He is the son of Irving Kristol, the co-editor of The Public Interest who began his intellectual life as a liberal then moved rightward. The senior Kristol, along with a number of other liberal intellectuals, such as Norman Podhoretz, retired editor of Commentary magazine, Nathan Glazer, Jeanne Kirkpatrick, clumped together in the 1970s into a powerful nucleus of neo-conservatives. (John Podhoretz, a former speech writer for Ronald Reagan and son of Norman, is deputy editor.)

Though Mr. Kristol enjoys the credibility among Republicans that the Oracle of Delphi had among Greeks, his history in Washington doesn't suggest an unerring instinct for picking winners. He began here as William Bennett's chief of staff. Mr. Bennett, Ronald Reagan's secretary of education, is said to harbor presidential ambitions, which not many people expect will be satisfied.

In 1988, Mr. Kristol guided Alan Keyes' campaign for one of Maryland's seats in the U.S. Senate. The candidate got clobbered.

After the Keyes debacle Mr. Kristol signed on with Vice President Dan Quayle and eventually became his chief of staff. It was like hitching his wagon to a falling star.

Mr. Kristol, who earned a doctorate at Harvard in political philosophy and then taught that subject at the University of Pennsylvania, has long felt that conservatives needed their own magazine, something better located than The National Review and with more intellectual gloss than The American Spectator.

The right time

This is the time, he believes. A conservative era is in full flower. "The '94 election showed that a political era had ended, that the New Deal, Great Society era was over," he said, though he admits the new tide from the right might not be as ineluctable as many conservatives like to believe.

He is reminded of the faltering of Reaganism, the reconquest of the White House by the Democrats, that nothing in politics is inevitable.

"Conservatives could mess up," he says, which is why more debate and discussion is needed. Which is why The Standard is needed.

Mr. Kristol says he is not certain that bringing out a conservative political magazine at a time of Republican ascendancy is a good thing. "In some ways it is easier to have a good magazine in opposition. One of the challenges we have to face is not to become apologists for those who are winning."

For Fred Barnes, the quintessential Washington political journalist, the moment has come, and The Standard his instrument for seizing it. He is amazed that no conservative weekly magazine is available to the public, nothing like The Standard.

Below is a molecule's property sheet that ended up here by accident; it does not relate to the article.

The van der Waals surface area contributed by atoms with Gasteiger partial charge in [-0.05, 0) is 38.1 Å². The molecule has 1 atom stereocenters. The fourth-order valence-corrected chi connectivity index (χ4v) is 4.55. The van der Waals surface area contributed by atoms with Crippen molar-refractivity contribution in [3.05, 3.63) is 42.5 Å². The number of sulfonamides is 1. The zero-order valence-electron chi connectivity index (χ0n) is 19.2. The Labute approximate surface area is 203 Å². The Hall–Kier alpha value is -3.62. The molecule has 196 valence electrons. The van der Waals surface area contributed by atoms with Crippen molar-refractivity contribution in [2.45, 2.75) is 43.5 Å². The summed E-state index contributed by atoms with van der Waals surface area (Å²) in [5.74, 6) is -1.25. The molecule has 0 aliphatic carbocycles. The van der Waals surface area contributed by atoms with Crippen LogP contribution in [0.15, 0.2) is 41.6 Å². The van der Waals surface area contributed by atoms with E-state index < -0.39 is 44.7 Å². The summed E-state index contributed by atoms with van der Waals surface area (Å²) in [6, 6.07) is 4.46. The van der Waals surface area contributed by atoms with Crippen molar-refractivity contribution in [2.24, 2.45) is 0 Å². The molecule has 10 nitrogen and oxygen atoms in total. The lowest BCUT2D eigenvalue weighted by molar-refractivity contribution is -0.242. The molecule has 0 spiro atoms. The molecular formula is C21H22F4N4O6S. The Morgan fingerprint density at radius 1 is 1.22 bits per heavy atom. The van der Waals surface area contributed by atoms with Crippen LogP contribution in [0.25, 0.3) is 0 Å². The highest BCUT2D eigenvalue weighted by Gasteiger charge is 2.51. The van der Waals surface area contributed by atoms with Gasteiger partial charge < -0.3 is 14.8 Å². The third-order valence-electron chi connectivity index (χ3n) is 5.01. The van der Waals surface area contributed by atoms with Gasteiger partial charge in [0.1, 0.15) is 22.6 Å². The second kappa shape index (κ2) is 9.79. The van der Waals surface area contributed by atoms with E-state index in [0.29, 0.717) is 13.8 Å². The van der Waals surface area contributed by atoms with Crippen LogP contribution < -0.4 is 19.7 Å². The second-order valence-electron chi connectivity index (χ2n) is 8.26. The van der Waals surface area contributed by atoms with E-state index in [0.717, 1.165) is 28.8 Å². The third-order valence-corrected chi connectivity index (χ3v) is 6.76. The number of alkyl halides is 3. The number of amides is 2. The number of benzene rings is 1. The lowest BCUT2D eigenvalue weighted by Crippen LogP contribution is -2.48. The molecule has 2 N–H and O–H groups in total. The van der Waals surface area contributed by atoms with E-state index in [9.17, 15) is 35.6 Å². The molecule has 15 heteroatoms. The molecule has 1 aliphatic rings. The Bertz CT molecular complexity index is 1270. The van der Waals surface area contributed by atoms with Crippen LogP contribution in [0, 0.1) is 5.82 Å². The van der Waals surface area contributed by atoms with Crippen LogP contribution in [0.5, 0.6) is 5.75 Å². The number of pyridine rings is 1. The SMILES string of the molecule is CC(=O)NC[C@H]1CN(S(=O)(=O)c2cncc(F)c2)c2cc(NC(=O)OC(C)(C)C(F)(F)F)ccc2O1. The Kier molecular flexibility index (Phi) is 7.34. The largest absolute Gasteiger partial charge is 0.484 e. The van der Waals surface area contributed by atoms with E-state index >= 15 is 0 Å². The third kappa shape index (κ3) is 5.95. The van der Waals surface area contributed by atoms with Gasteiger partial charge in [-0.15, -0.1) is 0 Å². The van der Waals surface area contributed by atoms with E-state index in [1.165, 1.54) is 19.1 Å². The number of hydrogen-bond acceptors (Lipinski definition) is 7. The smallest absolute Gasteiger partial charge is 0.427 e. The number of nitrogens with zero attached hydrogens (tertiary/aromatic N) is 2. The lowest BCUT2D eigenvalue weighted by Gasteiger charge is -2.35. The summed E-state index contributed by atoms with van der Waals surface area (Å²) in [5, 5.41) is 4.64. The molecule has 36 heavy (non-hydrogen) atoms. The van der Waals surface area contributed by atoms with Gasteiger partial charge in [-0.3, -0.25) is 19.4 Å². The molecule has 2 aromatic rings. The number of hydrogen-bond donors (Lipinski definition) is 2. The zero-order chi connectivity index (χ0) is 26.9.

The American Spectator is a monthly, and Mr. Barnes believes this precludes it from closely monitoring the continuing debate thrown up by the Republican resurgence. The National Review is in New York and would probably benefit from a shooter of Geritol.

For Mr. Barnes, "the bread and butter of a conservative magazine that wants to be taken seriously has to be based in Washington. It has to be weekly. The cycle is weekly if you are a magazine, if you want to be reflecting this new conservative era, if you want to be criticizing, cajoling, advancing it, you have to be in Washington."

The problem with weeklies

R. Emmett Tyrell, the editor of The American Spectator, disagrees: "Weeklies have a problem. If you don't get to them the first day or so, they are tired. People don't read them later in the week."

They are also, he says, intellectually weaker than monthlies, less reflective.

Mr. Barnes has been around a long time. He spent 10 years at The New Republic, before that with the Baltimore Sun's Washington Bureau. Before that he was at the Washington Star. Perhaps more than the others occupying these pristine offices on 17th Street, he appreciates the cyclical nature of politics in America and knows that nothing comes easy.

"I'm convinced this is a magazine conservatives will want to get," he says. "But we are going to have to work hard to make it a magazine non-conservatives will want."

He's also aware that few, if any, opinion/commentary magazines make money. But he adds, "We did not sell the idea to Murdoch on the basis of its profitability."

Meanwhile, in New York, the Murdoch organization expresses happier expectations. Richard Hawkes, executive vice president of News America Corp., says: "Like any business, our expectation is that it will make money. . . . We expect to break even in a few years."

Asked how they expect to defeat such a historical trend of non-profitability for opinion magazines, Mr. Hawkes replied: "We like to believe we're smarter than everybody else."